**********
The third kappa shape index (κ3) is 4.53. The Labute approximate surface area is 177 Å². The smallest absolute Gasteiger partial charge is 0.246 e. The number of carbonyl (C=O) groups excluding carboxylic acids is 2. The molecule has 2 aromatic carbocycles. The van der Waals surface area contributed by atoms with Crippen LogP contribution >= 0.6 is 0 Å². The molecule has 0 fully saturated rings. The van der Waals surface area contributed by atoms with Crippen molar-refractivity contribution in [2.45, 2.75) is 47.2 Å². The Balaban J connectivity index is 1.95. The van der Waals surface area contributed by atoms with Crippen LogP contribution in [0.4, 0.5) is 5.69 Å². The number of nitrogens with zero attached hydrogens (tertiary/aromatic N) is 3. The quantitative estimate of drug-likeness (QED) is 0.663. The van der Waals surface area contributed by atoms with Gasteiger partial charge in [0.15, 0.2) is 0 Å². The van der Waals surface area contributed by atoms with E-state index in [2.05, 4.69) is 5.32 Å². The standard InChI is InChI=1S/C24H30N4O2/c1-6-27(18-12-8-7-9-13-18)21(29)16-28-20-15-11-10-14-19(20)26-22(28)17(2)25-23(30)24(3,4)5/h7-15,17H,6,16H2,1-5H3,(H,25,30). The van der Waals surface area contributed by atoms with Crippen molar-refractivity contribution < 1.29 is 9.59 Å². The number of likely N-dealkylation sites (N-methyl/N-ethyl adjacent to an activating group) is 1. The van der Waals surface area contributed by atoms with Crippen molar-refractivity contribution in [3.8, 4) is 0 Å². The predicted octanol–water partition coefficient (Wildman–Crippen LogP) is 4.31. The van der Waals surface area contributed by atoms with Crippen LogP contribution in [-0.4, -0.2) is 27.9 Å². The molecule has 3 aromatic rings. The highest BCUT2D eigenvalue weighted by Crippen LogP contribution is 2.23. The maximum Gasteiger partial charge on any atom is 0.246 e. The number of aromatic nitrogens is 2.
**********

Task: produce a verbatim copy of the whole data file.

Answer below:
The third kappa shape index (κ3) is 4.53. The Labute approximate surface area is 177 Å². The smallest absolute Gasteiger partial charge is 0.246 e. The number of carbonyl (C=O) groups excluding carboxylic acids is 2. The molecule has 2 aromatic carbocycles. The van der Waals surface area contributed by atoms with Crippen LogP contribution >= 0.6 is 0 Å². The molecule has 0 fully saturated rings. The van der Waals surface area contributed by atoms with Crippen molar-refractivity contribution in [2.45, 2.75) is 47.2 Å². The Balaban J connectivity index is 1.95. The van der Waals surface area contributed by atoms with Crippen LogP contribution in [0.4, 0.5) is 5.69 Å². The number of nitrogens with zero attached hydrogens (tertiary/aromatic N) is 3. The quantitative estimate of drug-likeness (QED) is 0.663. The van der Waals surface area contributed by atoms with Gasteiger partial charge in [0.15, 0.2) is 0 Å². The van der Waals surface area contributed by atoms with E-state index in [2.05, 4.69) is 5.32 Å². The standard InChI is InChI=1S/C24H30N4O2/c1-6-27(18-12-8-7-9-13-18)21(29)16-28-20-15-11-10-14-19(20)26-22(28)17(2)25-23(30)24(3,4)5/h7-15,17H,6,16H2,1-5H3,(H,25,30). The van der Waals surface area contributed by atoms with Crippen molar-refractivity contribution < 1.29 is 9.59 Å². The number of likely N-dealkylation sites (N-methyl/N-ethyl adjacent to an activating group) is 1. The van der Waals surface area contributed by atoms with Crippen molar-refractivity contribution in [3.8, 4) is 0 Å². The predicted octanol–water partition coefficient (Wildman–Crippen LogP) is 4.31. The van der Waals surface area contributed by atoms with Crippen LogP contribution in [-0.4, -0.2) is 27.9 Å². The molecule has 3 aromatic rings. The highest BCUT2D eigenvalue weighted by Crippen LogP contribution is 2.23. The maximum Gasteiger partial charge on any atom is 0.246 e. The number of aromatic nitrogens is 2.